FCC (finally) cracks down on BLARING! TV! ADS!
After four and a half years of Rep and Dem squabbles
The US Federal Communications Commission has issued rules requiring television broadcasters and cable and satellite providers to maintain constant volume levels for programs and commercials.
The rules were issued persuant to the Commercial Advertisement Loudness Mitigation Act, better known as the CALM Act, which has been meandering its way through the US legislative process since 2008.
"I never characterized this as saving the Union," said Democratic Representative Anna Eshoo of California, who introduced the House version of the bill, H.R.1084, in December 2009, as quoted by USA Today. "But consumers have been asking for it. We may not have peace in the world, but we may have more peaceful homes."
In a statement issued by her office. Eshoo said, "The law I wrote is simple. The volume of television commercials cannot be louder than regular programming. Households across the country will soon get the relief they deserve from the annoyance of blaringly loud television commercials."
The law may be simple, but its route from its initial introduction to today's FCC rule-making provides a case study of the legislative entanglement hobbling decision-making in today's Congress – even when, as Eshoo notes, "According to a 2009 Harris poll, almost 90 percent of TV viewers are bothered by high commercial volumes, prompting 41 percent of viewers to turn down the volume, 22 percent to mute the TV, and 17 percent to change the channel altogether."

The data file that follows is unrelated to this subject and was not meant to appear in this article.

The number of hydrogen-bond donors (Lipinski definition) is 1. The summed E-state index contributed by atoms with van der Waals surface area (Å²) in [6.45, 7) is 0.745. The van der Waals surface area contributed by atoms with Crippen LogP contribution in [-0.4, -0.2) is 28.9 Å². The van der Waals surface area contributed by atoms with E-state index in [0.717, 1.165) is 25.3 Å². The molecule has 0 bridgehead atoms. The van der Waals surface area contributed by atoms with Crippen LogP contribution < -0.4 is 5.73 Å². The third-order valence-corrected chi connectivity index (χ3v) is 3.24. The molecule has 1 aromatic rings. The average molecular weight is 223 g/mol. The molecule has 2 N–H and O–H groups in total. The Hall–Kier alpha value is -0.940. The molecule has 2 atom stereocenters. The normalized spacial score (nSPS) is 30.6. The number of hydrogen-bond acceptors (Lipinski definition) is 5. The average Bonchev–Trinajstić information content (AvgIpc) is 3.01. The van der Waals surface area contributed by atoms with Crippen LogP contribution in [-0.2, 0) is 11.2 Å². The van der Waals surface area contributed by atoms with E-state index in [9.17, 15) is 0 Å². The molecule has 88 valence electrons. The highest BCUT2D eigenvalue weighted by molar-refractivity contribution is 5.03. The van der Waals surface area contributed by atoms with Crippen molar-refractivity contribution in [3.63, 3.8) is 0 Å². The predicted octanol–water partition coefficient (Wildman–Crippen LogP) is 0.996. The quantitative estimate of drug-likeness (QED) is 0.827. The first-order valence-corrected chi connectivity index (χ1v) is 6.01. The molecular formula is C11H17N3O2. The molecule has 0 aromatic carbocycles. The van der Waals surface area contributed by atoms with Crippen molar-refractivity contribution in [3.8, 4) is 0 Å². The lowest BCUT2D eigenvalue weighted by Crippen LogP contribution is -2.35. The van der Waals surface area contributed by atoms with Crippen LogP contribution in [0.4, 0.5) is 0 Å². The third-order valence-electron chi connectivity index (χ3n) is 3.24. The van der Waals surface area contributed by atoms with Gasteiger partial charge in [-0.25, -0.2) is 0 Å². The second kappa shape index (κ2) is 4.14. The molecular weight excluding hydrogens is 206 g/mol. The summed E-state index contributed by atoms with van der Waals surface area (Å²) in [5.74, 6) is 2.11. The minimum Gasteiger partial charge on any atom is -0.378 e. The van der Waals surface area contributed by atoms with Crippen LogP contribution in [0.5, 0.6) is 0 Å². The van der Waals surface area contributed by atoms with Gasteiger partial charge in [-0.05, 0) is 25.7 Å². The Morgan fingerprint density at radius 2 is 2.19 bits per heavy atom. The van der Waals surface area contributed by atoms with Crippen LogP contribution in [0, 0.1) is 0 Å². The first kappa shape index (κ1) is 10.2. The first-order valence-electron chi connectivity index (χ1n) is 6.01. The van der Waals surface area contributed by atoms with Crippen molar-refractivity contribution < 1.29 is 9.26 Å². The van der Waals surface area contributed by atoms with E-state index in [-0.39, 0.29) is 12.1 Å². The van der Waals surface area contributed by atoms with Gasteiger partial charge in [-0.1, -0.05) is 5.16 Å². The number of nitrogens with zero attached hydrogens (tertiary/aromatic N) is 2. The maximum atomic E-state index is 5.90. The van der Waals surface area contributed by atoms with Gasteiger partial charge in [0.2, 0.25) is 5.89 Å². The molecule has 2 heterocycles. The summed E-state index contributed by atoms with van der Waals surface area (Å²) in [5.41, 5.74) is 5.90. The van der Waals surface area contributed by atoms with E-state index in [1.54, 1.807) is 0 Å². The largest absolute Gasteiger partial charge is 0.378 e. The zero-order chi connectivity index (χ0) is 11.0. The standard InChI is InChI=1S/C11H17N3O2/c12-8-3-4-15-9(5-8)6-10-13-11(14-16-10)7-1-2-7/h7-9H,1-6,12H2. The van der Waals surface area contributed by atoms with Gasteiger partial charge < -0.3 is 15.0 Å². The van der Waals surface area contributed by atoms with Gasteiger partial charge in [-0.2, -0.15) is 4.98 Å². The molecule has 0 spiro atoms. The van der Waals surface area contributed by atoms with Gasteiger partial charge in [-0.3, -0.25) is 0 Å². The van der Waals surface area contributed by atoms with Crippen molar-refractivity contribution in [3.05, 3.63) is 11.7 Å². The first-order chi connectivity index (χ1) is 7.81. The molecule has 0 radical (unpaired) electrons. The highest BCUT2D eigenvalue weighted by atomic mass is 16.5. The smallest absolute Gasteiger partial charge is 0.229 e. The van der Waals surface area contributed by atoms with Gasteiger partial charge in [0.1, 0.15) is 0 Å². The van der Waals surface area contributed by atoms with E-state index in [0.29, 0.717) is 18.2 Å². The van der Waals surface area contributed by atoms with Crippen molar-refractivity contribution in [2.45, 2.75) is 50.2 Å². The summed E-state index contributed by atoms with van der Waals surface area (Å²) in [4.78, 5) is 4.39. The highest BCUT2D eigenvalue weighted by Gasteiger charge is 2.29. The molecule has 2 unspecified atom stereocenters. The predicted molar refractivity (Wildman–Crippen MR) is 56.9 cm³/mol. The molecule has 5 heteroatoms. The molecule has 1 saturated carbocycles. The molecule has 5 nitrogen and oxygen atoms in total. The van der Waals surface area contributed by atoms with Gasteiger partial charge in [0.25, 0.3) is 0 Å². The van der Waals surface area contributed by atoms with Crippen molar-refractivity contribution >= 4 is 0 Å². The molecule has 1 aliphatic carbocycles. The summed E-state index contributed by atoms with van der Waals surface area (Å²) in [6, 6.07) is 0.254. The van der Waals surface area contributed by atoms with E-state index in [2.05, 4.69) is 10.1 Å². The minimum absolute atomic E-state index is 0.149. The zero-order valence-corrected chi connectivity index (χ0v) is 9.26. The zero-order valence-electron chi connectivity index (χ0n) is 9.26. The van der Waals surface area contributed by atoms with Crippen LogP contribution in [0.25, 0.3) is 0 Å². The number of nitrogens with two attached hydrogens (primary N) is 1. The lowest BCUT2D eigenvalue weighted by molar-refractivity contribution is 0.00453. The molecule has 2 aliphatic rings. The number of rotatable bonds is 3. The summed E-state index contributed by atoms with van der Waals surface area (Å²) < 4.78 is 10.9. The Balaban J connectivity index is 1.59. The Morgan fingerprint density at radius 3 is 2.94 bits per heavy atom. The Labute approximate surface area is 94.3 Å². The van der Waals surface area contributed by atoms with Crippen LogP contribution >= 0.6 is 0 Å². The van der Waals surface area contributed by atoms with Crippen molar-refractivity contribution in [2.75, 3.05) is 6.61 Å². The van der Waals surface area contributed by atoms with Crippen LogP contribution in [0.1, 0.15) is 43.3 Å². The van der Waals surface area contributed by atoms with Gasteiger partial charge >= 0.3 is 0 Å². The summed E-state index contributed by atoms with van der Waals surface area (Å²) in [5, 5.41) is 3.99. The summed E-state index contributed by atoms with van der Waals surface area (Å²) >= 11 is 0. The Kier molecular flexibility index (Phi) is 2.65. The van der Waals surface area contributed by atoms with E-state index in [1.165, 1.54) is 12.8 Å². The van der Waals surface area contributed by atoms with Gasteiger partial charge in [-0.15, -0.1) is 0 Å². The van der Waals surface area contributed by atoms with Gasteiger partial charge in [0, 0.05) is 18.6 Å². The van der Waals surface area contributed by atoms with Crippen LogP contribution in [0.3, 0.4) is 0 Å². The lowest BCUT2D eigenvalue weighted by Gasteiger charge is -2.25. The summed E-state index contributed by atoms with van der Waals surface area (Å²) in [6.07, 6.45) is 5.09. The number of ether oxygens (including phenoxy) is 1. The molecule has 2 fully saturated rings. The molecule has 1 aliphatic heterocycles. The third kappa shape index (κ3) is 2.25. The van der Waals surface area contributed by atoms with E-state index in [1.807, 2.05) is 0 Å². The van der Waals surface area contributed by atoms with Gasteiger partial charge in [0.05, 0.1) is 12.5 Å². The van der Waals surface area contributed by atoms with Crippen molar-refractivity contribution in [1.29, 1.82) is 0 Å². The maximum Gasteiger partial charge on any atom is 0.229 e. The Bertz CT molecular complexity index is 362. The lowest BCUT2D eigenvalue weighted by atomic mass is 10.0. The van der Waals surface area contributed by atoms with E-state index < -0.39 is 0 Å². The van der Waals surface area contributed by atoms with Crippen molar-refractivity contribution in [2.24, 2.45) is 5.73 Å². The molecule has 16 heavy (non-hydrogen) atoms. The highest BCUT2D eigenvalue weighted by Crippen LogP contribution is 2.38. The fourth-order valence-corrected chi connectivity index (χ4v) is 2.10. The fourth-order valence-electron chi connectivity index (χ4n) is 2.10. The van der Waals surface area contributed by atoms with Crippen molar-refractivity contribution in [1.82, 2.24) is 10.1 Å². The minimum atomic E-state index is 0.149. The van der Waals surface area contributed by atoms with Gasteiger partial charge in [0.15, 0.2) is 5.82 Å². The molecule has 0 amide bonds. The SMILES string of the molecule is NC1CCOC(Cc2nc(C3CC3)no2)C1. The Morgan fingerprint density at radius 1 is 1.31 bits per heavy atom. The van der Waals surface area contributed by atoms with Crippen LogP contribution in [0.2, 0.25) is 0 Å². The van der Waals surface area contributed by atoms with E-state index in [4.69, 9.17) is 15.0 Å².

In June 2008, Senator Roger Wicker, a Republican from Mississippi, introduced the first version of the CALM Act, S. 3156, calling his bill "... a common sense approach to a problem that plagues individuals across the nation and will create a more enjoyable television experience," and saying, "I look forward to working with my colleagues to make this legislation a reality."
Wicker, however, withdrew his support in 2010, stating that "... the television industry has been moving in the right direction on commercial advertising audio volume. Therefore, I do not believe government intervention is necessary at this time."
Wicker's withdrawal of support was unsurprising, seeing as how Republican Congress members have been loathe to introduce industry-limiting legislation, especially after Democrat Barack Obama acended to the presidency.
Eshoo's bill had a more straightforward path, being passed in the House by voice vote in December 2009.
Before that vote, however, Republican Congressman Joe Barton of Texas rose to speak in opposition, providing an example of his party's antipathy to government regulation. "While I, too, would like to have someone turn down the TV when it gets loud," he said. "I've already given that job to my thumb. As a result, I only need one Member of Congress at work on this vital problem, not 435" – that being the number of worthies in the US House of Representatives.
"I appreciate Ms. Eshoo's efforts to protect America's ears from loud commercials and our thumbs from arthritis brought on by overuse," Barton said, "but writing a law to do so seems a stretch."
The combined House and Senate bill was subsequently signed by Obama on December 15 of last year as Public Law 111-311; its wording included language that required the FCC to issue its rules within one year after its signing.
The FCC rules are scheduled to go into effect one year from today – four and one half years from Wicker's introduction of S. 3156.
The exact methods for determining television commercial loudness levels can be found in excruciating detail in the Advanced Television Sytems Committee's 75-page "ATSC Recommended Practice: Techniques for Establishing and Maintaining Audio Loudness for Digital Television", more prosaically known as Document A/85:2011 (PDF). ®
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